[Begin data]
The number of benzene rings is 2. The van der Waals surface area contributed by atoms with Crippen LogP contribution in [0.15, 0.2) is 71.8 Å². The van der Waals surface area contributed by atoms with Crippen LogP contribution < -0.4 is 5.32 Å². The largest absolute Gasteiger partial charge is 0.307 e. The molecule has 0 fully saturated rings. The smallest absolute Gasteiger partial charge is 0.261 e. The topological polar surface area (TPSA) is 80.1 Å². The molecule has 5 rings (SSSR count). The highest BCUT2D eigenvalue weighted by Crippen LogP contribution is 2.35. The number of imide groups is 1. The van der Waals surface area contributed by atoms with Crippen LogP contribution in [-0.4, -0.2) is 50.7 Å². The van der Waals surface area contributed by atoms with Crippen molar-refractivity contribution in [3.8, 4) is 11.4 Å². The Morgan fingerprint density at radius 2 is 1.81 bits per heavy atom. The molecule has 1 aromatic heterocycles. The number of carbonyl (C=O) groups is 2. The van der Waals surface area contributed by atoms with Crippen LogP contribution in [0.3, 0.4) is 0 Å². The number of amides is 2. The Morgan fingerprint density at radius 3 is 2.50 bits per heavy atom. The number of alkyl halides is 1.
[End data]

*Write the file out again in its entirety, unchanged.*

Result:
The number of benzene rings is 2. The van der Waals surface area contributed by atoms with Crippen LogP contribution in [0.15, 0.2) is 71.8 Å². The van der Waals surface area contributed by atoms with Crippen LogP contribution < -0.4 is 5.32 Å². The largest absolute Gasteiger partial charge is 0.307 e. The molecule has 0 fully saturated rings. The smallest absolute Gasteiger partial charge is 0.261 e. The topological polar surface area (TPSA) is 80.1 Å². The molecule has 5 rings (SSSR count). The highest BCUT2D eigenvalue weighted by Crippen LogP contribution is 2.35. The number of imide groups is 1. The van der Waals surface area contributed by atoms with Crippen LogP contribution in [-0.4, -0.2) is 50.7 Å². The van der Waals surface area contributed by atoms with Crippen molar-refractivity contribution in [3.8, 4) is 11.4 Å². The Morgan fingerprint density at radius 2 is 1.81 bits per heavy atom. The molecule has 1 aromatic heterocycles. The number of carbonyl (C=O) groups is 2. The van der Waals surface area contributed by atoms with Crippen LogP contribution in [0.3, 0.4) is 0 Å². The number of amides is 2. The Morgan fingerprint density at radius 3 is 2.50 bits per heavy atom. The number of alkyl halides is 1.